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October 26, 2020

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📺 Tonight on “Axios on HBO”: Watch interviews with Rep. Ilhan Omar, Sen. Ted Cruz and biochemist Jennifer Doudna, who talks about her recent Nobel Prize with Emmanuelle Charpentier, and the possibilities that their gene-editing technology CRISPR could unleash.

  • Tune in at 11:16 pm ET/PT on all HBO platforms.

🎙 "The mind and the voice by themselves are not sufficient."- See who said it and why it matters at the bottom.

1 big thing: Bond investors see brighter days

Illustration of Benjamin Franklin wearing sunglasses and sunscreen.

Illustration: Sarah Grillo/Axios

U.S. government bonds could breakout further after yields on the benchmark 10-year Treasury note ticked up to their highest since early June last week.

  • But strategists say this move is about an improving outlook for economic growth rather than just inflation.

What it means: Economic growth comes with inflation but for much of the year investors have been betting the massive increase in the U.S. money supply as a result of stimulus efforts from the Fed and Congress would deliver inflation that might not include growth.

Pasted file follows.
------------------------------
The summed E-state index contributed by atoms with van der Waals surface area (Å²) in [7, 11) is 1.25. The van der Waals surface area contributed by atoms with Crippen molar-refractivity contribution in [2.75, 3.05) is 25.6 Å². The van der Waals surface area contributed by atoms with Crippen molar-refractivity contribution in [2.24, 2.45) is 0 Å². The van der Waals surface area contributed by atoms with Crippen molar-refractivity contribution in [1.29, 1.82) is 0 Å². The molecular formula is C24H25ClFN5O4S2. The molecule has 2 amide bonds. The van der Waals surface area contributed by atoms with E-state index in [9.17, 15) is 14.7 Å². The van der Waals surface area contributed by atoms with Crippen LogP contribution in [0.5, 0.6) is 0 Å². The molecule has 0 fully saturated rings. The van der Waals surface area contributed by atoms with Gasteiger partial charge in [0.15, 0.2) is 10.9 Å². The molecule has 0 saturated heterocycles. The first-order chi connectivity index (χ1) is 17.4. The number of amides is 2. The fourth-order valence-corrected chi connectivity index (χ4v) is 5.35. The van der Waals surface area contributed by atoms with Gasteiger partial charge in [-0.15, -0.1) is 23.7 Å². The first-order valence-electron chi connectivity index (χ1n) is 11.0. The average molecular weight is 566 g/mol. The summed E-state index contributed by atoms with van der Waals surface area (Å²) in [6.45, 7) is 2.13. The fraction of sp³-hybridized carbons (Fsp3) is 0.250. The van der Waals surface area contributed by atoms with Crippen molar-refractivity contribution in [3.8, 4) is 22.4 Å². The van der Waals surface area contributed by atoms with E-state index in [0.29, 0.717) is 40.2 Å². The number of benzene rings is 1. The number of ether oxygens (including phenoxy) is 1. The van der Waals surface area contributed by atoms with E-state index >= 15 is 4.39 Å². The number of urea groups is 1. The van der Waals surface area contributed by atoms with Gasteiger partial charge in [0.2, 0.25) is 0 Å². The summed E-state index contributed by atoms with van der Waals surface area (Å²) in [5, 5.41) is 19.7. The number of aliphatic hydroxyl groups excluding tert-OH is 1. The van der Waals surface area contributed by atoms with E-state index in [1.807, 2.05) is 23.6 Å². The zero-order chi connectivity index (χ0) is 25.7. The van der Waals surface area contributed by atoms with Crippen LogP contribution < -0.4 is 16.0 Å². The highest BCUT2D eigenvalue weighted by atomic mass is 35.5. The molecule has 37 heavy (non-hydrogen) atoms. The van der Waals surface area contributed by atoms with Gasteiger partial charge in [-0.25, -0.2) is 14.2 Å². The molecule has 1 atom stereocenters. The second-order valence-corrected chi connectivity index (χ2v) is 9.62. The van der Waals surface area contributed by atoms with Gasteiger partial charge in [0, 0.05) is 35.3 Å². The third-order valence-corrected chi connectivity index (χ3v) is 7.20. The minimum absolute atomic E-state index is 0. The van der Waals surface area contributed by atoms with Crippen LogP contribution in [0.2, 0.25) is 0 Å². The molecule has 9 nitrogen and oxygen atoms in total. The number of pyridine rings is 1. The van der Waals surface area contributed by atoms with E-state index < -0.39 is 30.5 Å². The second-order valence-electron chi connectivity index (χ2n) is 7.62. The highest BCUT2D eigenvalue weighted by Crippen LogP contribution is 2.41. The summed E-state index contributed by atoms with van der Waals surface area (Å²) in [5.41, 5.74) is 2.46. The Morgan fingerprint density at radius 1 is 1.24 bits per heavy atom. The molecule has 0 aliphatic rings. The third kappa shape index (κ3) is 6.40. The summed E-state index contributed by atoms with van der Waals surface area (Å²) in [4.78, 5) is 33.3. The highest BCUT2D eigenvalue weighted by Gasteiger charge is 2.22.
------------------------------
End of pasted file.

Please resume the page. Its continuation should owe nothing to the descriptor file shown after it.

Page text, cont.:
• That led to a bonanza for gold, silver, Treasury Inflation-Protected Securities and other inflation hedges, and a decline in the dollar.
  • But those assets have reversed much of their earlier gains of late and remained tied down in tight ranges while U.S. government debt yields have surged.

What we're hearing: There's a clear pickup that began after the first presidential debate on Sept. 29, as investors have bet on a Joe Biden victory and blue wave Democratic takeover of Congress that could lead to substantial government spending, including an infrastructure bill. But it's not all politics.

  • It's about "a bounce in economic activity, writ large, expectations of a little more inflation from Fed policy and natural economic trends as well as those politically related issues," Guy LeBas, chief fixed income strategist at Janney Montgomery Scott, tells Axios.

The intrigue: Yields on the 10-year note are even edging above their 200-day moving average for the first time since December 2018, Reuters notes.

Watch this space: Net short bets on the 30-year Treasury bond — which has seen yields jump by 19 basis points since Oct. 1 — reached an all-time high earlier this month, reflecting investors' bets that yields will continue to rise.

  • “It may now be time to flip thinking on U.S. rates where instead of mechanically buying dips ... upticks in bond prices now need to be sold,” analysts at Citigroup wrote in a note to clients Friday.

Where it stands: Top Fed officials, including vice chair Richard Clarida and governor Lael Brainard, have suggested that the Fed could ratchet up its bond-buying program, especially longer-dated bonds, pushing up prices and reeling in yields.

  • But analysts believe the Fed will stand pat if lawmakers can produce a fiscal spending package.
  • "If long-term interest rates rose along with economic confidence and more supply from fiscal authorities, I don’t think the Fed would alter their bond-buying plan," LeBas says. "That’s what they want."